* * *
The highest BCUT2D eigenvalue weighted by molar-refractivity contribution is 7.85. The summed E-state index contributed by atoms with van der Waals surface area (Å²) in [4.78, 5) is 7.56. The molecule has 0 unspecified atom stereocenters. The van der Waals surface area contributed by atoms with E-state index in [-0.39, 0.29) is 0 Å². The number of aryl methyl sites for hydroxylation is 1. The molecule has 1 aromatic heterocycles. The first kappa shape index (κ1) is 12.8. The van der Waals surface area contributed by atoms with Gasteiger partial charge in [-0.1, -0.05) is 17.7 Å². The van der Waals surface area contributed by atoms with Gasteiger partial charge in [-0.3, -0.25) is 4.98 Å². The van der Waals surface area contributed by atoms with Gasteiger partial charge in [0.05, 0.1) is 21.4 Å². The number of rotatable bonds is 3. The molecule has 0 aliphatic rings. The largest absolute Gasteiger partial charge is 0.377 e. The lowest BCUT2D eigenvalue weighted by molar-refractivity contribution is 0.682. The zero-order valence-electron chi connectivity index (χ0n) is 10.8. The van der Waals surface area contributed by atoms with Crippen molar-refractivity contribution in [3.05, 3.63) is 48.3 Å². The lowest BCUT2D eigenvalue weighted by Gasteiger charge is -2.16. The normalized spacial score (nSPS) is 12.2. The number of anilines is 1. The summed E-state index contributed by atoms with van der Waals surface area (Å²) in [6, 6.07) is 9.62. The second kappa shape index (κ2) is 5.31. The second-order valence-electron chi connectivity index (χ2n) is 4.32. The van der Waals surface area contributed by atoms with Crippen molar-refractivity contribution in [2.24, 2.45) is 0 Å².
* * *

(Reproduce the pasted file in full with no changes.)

The highest BCUT2D eigenvalue weighted by molar-refractivity contribution is 7.85. The summed E-state index contributed by atoms with van der Waals surface area (Å²) in [4.78, 5) is 7.56. The molecule has 0 unspecified atom stereocenters. The van der Waals surface area contributed by atoms with E-state index in [-0.39, 0.29) is 0 Å². The number of aryl methyl sites for hydroxylation is 1. The molecule has 1 aromatic heterocycles. The first kappa shape index (κ1) is 12.8. The van der Waals surface area contributed by atoms with Gasteiger partial charge in [-0.1, -0.05) is 17.7 Å². The van der Waals surface area contributed by atoms with Gasteiger partial charge in [-0.3, -0.25) is 4.98 Å². The van der Waals surface area contributed by atoms with Gasteiger partial charge in [0.05, 0.1) is 21.4 Å². The number of rotatable bonds is 3. The molecule has 0 aliphatic rings. The largest absolute Gasteiger partial charge is 0.377 e. The lowest BCUT2D eigenvalue weighted by molar-refractivity contribution is 0.682. The zero-order valence-electron chi connectivity index (χ0n) is 10.8. The van der Waals surface area contributed by atoms with Crippen molar-refractivity contribution in [3.05, 3.63) is 48.3 Å². The lowest BCUT2D eigenvalue weighted by Gasteiger charge is -2.16. The normalized spacial score (nSPS) is 12.2. The number of anilines is 1. The summed E-state index contributed by atoms with van der Waals surface area (Å²) in [6, 6.07) is 9.62. The second kappa shape index (κ2) is 5.31. The second-order valence-electron chi connectivity index (χ2n) is 4.32. The van der Waals surface area contributed by atoms with Crippen molar-refractivity contribution in [2.24, 2.45) is 0 Å².